This is also among the top three most common investment errors. It’s also a sure-fire wealth destroyer. It often seems as if you’re perpetually behind the curve. Colleagues, friends and acquaintances, your barber or hair dresser, and all those anonymous braggarts in the Twitterverse seem to be raking it in with great market calls and investment decisions. As a result, you’re tempted to put everything you’ve got into over-the-counter junior Dryhole Well Services in Saskatchewan, just like your apparently successful neighbor, Fred. Don’t fall for it! Remember, people never brag about their failures, and there are plenty of those, probably more than there are successes.
Financial markets often act like a herd, as investors stampede into or out of individual investments, sectors, asset classes, and entire markets at the same time. In fact, “the market” is nothing more than the combined actions of millions of individual investors. If you sell because the market is declining, you’re just following a herd mentality. And often, the herd runs right over the edge of a cliff.
Define your financial objectives and develop a disciplined portfolio allocation plan that takes into account your tolerance for risk. And then stick with it!
5. Sloth – Don’t put it off!
Many people don’t believe they have enough money to set up a financial plan. After all, isn’t financial planning only for the “rich and famous”? Far from it. Indeed, you may not require a really comprehensive plan until you have accumulated some assets. But if you have a good job, perhaps a home and a growing family, and some money set aside in a nest-egg (through your employer perhaps), a planner could help you set reasonable objectives and work out a plan to achieve those objectives.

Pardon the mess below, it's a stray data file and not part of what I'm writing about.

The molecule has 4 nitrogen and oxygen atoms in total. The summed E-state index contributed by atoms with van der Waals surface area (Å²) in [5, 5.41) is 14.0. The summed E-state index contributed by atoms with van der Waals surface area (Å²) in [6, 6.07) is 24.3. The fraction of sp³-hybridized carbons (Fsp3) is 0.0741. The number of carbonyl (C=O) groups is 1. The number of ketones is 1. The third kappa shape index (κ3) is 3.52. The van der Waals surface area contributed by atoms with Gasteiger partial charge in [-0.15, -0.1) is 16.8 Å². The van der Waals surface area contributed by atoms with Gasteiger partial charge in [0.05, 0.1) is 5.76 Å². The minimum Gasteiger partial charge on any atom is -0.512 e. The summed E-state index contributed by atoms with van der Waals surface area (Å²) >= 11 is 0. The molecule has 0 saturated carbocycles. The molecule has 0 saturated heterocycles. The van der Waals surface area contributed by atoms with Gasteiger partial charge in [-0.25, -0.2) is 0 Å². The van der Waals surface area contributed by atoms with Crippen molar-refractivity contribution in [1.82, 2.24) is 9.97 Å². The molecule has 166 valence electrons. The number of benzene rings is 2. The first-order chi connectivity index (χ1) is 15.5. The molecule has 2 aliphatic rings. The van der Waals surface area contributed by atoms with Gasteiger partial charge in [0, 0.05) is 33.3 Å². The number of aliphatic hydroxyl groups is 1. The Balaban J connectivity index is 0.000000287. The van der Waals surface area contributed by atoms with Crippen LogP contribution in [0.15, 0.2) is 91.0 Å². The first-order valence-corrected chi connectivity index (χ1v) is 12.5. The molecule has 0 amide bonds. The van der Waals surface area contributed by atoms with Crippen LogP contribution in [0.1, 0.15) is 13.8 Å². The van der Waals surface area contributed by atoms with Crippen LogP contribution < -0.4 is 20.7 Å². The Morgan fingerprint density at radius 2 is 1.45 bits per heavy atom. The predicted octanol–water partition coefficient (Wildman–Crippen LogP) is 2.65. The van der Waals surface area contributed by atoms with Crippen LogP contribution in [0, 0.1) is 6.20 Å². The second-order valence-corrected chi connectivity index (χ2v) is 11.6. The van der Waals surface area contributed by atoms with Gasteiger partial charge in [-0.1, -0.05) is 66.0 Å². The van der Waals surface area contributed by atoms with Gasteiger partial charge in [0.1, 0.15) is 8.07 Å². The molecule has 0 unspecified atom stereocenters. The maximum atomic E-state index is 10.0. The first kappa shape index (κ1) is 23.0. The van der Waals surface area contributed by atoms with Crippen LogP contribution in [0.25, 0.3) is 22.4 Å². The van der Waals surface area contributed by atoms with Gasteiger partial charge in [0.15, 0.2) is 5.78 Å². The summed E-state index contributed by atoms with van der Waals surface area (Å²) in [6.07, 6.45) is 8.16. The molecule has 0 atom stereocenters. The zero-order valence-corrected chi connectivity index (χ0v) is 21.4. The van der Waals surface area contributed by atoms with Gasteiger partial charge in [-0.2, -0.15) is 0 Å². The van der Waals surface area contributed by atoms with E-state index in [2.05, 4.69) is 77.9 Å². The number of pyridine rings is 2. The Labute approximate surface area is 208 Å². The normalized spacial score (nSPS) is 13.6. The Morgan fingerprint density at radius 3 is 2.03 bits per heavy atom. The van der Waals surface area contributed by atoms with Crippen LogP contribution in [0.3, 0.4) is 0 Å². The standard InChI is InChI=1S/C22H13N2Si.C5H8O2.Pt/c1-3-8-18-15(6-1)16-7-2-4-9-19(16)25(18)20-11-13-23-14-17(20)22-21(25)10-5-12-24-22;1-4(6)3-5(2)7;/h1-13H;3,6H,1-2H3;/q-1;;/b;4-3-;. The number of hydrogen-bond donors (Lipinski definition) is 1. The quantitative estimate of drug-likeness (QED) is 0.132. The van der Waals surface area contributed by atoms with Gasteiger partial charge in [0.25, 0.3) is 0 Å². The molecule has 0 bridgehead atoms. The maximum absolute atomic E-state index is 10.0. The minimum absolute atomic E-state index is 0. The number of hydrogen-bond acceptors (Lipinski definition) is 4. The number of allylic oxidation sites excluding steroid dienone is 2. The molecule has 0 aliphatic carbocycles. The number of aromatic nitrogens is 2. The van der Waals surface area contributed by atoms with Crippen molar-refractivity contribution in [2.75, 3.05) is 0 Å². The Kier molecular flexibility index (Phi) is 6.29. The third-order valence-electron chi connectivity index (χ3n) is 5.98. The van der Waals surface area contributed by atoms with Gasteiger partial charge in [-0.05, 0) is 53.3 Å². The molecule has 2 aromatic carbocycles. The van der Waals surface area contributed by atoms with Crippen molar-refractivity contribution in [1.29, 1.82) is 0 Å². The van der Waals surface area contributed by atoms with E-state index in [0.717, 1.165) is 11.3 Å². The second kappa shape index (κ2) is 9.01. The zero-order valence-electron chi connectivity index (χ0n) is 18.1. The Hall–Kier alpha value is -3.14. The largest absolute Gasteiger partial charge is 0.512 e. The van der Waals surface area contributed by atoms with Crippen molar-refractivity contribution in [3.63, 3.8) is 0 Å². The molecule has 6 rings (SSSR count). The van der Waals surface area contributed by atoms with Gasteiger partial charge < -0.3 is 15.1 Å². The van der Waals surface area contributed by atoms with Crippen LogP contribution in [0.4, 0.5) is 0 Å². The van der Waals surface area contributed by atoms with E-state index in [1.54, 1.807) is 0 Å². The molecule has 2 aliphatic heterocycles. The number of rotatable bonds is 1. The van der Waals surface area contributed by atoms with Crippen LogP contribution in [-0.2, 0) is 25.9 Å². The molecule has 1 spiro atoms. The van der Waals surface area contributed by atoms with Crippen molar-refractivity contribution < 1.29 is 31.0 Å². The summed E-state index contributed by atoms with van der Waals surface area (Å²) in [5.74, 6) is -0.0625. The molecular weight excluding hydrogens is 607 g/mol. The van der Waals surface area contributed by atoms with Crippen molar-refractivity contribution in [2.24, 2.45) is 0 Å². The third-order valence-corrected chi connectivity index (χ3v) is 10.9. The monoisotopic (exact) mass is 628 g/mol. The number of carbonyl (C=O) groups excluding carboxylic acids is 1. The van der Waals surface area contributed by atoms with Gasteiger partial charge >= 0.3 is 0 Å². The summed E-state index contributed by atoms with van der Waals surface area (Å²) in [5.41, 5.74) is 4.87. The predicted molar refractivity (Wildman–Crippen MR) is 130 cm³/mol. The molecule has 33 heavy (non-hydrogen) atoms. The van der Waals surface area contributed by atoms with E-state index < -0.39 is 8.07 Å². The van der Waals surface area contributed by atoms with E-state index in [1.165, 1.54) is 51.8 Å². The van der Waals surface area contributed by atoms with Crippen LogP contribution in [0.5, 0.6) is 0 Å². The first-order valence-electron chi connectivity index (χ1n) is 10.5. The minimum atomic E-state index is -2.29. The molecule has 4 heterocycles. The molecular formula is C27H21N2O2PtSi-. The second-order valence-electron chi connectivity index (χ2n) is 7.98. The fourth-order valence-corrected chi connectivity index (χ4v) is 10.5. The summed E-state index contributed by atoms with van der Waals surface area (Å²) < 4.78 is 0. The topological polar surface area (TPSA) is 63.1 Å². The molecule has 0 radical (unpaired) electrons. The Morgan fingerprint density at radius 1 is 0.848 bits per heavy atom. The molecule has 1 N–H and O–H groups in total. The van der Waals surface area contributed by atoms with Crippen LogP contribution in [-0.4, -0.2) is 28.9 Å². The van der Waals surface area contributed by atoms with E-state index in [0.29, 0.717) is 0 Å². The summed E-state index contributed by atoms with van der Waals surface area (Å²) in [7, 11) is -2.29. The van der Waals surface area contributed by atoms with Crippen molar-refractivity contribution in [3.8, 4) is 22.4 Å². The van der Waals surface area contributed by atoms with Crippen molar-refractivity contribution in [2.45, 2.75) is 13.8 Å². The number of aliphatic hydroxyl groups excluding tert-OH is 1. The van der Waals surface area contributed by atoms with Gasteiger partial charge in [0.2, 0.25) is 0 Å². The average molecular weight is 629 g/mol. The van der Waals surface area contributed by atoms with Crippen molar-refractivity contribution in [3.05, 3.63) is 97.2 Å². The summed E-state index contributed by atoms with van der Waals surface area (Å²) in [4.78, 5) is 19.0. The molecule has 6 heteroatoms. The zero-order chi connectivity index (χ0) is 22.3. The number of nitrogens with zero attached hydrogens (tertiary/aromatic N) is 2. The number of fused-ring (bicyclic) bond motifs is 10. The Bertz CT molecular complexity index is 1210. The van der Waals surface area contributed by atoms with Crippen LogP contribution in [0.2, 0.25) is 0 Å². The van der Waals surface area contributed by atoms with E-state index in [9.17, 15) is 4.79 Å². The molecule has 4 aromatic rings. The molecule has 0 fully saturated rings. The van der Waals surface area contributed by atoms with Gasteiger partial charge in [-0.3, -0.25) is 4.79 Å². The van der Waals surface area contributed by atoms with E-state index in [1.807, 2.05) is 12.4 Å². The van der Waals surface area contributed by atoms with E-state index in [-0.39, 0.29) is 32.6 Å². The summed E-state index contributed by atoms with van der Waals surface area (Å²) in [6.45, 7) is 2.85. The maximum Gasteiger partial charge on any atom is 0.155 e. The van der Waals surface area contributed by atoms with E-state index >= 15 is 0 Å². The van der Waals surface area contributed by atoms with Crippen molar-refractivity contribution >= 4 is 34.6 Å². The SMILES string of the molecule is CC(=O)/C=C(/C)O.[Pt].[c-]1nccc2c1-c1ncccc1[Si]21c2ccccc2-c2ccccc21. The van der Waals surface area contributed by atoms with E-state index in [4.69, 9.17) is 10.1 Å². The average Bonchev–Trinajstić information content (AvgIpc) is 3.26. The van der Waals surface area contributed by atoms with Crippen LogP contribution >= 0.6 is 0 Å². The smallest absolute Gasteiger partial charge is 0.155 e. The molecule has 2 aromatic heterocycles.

6. Wrath – Don’t get mad, get even
Markets go through periods of volatility, and we are in one such period now. The problem, always, is that no one knows precisely whether what’s going on now is in fact a “correction,” the beginning of a “bear market,” or a temporary momentum-driven market triggered by a shift in investor sentiment.
The remedy for volatile market moods is not anger or panic. The best thing to do is to stick to your investment plan – if you have one. The silver lining can be found only if you stay invested in a well-diversified portfolio. Fear is the impetus for bad investment decisions. If you have made a well-considered asset allocation, made solid individual investment choices, and have done your research – whether fundamental, technical, or quantitative – and your investment objectives remain intact, then ride out the volatility. If you have a cash reserve, be prepared to snap up bargains when they appear, especially in the Canadian energy and financial sectors.
7. Pride – Know your limitations
In the litany of investment error, this has to be near the top of the list, if not in the number one spot. Many investors, especially the do-it-yourself variety, have an unfounded confidence in their ability to buy an investment at precisely the right time and sell at precisely the right time to maximize profit and portfolio performance. In practice, this is almost impossible to achieve consistently.
As a younger investor, don’t try to be something you’re not. Most of us tend to overestimate our capacity to deal with risk, investment volatility, and market losses, especially when we’re younger. Always be realistic about your own tolerance for risk. If you’re having trouble establishing what kind of investor you really are, consult a qualified financial planner to help get you on the right path.